Kwajalein Missile Range was then the western terminus of the Pacific Missile Test Range. Today it is formally known as the Ronald Reagan Ballistic Missile Test Site. What hasn’t changed between 1969 and today is Kwajalein’s function as a facility that tests the accuracy of U.S. ICBM missiles and their Multiple Independent Reentry Vehicle (MIRV) nuclear warheads. For more than half a century it has also been testing the efficacy of anti-ballistic missile missiles designed to track, intercept, and vaporize incoming hostile ICBM nuclear warheads. That so-called exercise of “hitting a bullet with a bullet,” was hard to do 50 years ago, and it hasn’t gotten any easier since with the recent Chinese and Russian development of hypersonic missiles.

Our plane landed on Kwajalein Island, the largest and southernmost island in the Kwajalein Atoll. Kwajalein is due north of New Zealand in the south-central Pacific and due east of the southern part of The Philippines. In short, it’s in the middle of nowhere. The atoll is made up of about 100 islands in a coral chain 50-miles in length, stretching from Kwajalein Island in the south to Roi-Namur in the north. Kwajalein Island is only three quarters of a mile wide and three and a half miles long. The whole of the atoll’s coral land is only 5.6 miles square. The atoll is about 80 miles wide, which gives it one of the largest lagoons in the world.

The people I most needed to talk to on Kwajalein were the senior MIT scientists and Raytheon engineers most familiar with both the stage of the Safeguard missile development (both the short-range Sprint Missile and the exo-atmospheric Spartan Missile). I also need to learn more about the functioning of the Phased Array Radar (PAR) central to Safeguard’s ability to track, and intercept incoming warheads, before vaporizing them with X-rays from a nuclear detonation.

The Western Terminus of the Pacific Missile Test Range
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My interviews on Kwajalein Island and Roi-Namur were delayed due to my being bumped by a Congressional Staff visit that happened to conflict with mine. Recent glitches in the Safeguard testing had apparently triggered a closer Congressional look at the state of the program and its related budgeting problems.

To have something to do in the meantime, my Army host, who also served as the base recreation officer, took me out to golf. What a course. It lay on either side of Kwajalein Island’s single runway. The narrow greensward where you could play was studded with radars used in the Island’s missile testing work. The so-called fairways had a picket fence on their ocean side that served as a no-go reminder. Should your golf ball go over the fence and plop down in front of one of the munitions storage bunkers there, you might have to kiss it goodbye. However, by the fences were long poles with a circular ring on the end. If it would reach your miss-hit ball, you could retrieve it. If the pole couldn’t reach your ball, you were out of luck.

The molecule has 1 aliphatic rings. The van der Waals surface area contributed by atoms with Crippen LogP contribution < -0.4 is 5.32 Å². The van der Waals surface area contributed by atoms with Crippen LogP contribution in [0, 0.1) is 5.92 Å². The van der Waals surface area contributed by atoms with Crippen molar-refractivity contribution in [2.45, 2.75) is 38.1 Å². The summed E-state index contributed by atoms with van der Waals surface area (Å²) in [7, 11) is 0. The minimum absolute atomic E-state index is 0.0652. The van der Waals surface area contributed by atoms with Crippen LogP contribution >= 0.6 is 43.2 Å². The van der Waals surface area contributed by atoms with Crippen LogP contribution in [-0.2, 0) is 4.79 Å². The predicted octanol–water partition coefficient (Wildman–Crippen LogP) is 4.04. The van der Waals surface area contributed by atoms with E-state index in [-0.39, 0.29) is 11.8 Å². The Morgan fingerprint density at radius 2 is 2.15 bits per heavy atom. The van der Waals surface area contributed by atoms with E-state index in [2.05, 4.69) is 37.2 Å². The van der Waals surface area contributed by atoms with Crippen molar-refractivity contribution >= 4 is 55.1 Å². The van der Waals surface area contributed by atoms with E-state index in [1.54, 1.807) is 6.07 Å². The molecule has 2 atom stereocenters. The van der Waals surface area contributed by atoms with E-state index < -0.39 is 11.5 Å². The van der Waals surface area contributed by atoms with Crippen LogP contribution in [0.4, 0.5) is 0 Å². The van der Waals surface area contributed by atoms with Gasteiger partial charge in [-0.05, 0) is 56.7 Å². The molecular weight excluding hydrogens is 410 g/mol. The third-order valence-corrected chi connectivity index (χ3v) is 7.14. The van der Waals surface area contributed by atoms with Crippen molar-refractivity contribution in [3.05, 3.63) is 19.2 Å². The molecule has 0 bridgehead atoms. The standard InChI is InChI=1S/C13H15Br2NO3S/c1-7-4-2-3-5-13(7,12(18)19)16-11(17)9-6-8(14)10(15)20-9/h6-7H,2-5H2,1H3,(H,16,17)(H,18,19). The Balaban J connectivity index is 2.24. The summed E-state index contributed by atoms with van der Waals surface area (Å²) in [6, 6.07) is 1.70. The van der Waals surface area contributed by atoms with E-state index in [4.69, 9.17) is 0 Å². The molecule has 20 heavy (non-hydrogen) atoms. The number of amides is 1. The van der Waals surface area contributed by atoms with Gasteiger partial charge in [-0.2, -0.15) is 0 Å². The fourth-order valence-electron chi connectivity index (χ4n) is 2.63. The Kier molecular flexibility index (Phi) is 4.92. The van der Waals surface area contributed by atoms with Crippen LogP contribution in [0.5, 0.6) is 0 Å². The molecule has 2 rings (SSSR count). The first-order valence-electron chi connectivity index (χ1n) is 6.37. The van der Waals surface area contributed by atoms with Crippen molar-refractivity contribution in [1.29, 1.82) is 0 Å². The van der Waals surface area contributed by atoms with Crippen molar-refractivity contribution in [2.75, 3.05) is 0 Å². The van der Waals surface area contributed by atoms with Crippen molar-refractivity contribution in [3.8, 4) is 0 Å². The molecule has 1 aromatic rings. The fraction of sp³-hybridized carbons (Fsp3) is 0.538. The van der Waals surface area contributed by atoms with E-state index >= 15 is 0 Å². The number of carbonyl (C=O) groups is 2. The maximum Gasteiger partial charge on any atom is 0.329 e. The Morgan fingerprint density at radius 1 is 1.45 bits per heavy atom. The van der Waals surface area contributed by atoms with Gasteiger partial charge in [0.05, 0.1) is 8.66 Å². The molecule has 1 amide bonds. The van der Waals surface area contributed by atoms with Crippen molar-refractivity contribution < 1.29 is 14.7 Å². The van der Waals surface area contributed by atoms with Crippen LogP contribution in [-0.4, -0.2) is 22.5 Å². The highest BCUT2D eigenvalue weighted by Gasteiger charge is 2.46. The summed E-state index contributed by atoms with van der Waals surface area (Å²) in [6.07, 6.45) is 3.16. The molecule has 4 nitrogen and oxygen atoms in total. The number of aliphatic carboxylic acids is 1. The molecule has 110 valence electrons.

There was not the same problem at Kwajalein’s golf driving range. There was no way you could lose your golf ball there. That’s because the range had repurposed an enormous and abandoned circular radar structure. The radar’s construction had created a giant circular steel mesh so tall, and with such a large diameter, that no matter how hard you might hit a golf ball from the radar’s perimeter, you couldn’t knock it out of the enclosed space. This was no doubt the most expensive golf driving range ever built by mankind.

When the Congressional folks hit the road, I caught the first available twin engine commuter flight up to nearby Meck Island on the atoll. Here was Safeguard’s recently constructed Phased Array Radar that I needed to understand better. The large radar had a circular slanted face that permitted it to scan incoming missiles launched from Vandenberg Air Force Base in California. Air Force crews, plucked at random from Montana or other ICBM installations, would be trucked with their Minuteman missiles to Vandenberg. At Vandenberg, their proficiency would be tested as the missiles were topped off with instrument packages instead of warheads, and launched at a predetermined point in Kwajalein’s lagoon.

As the Meck manager took me into the outsized computer room that formed the base of the large radar, he smiled, and, in a voice similar to that of a proud father talking about a child bringing home a good report card, said that there was more computing power in that room than existed on the entire planet in 1955. As I digested the meaning of that, the thought occurred to me that he might in fact be telling the truth.

From Meck, I flew up the Roi-Namur Island on the north end of the atoll. There were more radars and instrumentation I needed to learn about there as well. With my field work complete I was ready to go home to Washington, D.C. and write my report. I quickly caught the last commuter flight of the day at Roi-Namur and flew the 50 miles south back to my Batchelor Officers Quarters (BOQ) accommodations on Kwajalein Island. Without delay, I was on the next red-tail Northwest jet that came through Kwajalein to shortly began a week’s leave from the Army in Honolulu visiting a college classmate and his family.

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